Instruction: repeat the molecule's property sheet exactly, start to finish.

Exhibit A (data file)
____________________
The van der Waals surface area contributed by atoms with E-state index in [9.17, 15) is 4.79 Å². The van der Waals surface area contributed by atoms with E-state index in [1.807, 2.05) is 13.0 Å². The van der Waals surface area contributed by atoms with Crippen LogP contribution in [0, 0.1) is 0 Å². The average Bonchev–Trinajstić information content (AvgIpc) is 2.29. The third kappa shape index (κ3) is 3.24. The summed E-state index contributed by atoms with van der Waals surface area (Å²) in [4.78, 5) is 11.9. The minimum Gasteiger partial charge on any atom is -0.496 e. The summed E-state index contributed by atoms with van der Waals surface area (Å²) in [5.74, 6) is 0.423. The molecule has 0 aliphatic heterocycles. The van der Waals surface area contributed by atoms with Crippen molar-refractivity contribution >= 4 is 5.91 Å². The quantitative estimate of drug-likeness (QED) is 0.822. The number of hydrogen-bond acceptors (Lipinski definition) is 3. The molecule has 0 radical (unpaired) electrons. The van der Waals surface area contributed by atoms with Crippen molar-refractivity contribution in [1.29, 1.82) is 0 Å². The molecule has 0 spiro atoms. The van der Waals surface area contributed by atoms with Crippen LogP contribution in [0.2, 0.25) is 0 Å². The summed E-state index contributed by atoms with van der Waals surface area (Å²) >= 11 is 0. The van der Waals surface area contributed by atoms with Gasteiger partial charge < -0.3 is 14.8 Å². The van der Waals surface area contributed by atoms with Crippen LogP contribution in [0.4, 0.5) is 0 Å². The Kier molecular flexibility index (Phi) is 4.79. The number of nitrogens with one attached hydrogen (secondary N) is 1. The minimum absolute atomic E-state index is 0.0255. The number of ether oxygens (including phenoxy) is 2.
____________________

The van der Waals surface area contributed by atoms with E-state index in [9.17, 15) is 4.79 Å². The van der Waals surface area contributed by atoms with E-state index in [1.807, 2.05) is 13.0 Å². The van der Waals surface area contributed by atoms with Crippen LogP contribution in [0, 0.1) is 0 Å². The average Bonchev–Trinajstić information content (AvgIpc) is 2.29. The third kappa shape index (κ3) is 3.24. The summed E-state index contributed by atoms with van der Waals surface area (Å²) in [4.78, 5) is 11.9. The minimum Gasteiger partial charge on any atom is -0.496 e. The summed E-state index contributed by atoms with van der Waals surface area (Å²) in [5.74, 6) is 0.423. The molecule has 0 aliphatic heterocycles. The van der Waals surface area contributed by atoms with Crippen molar-refractivity contribution >= 4 is 5.91 Å². The quantitative estimate of drug-likeness (QED) is 0.822. The number of hydrogen-bond acceptors (Lipinski definition) is 3. The molecule has 0 radical (unpaired) electrons. The van der Waals surface area contributed by atoms with Crippen molar-refractivity contribution in [1.29, 1.82) is 0 Å². The molecule has 0 spiro atoms. The van der Waals surface area contributed by atoms with Crippen LogP contribution in [0.2, 0.25) is 0 Å². The summed E-state index contributed by atoms with van der Waals surface area (Å²) >= 11 is 0. The van der Waals surface area contributed by atoms with Gasteiger partial charge < -0.3 is 14.8 Å². The van der Waals surface area contributed by atoms with Crippen LogP contribution in [0.4, 0.5) is 0 Å². The Kier molecular flexibility index (Phi) is 4.79. The number of nitrogens with one attached hydrogen (secondary N) is 1. The minimum absolute atomic E-state index is 0.0255. The number of ether oxygens (including phenoxy) is 2.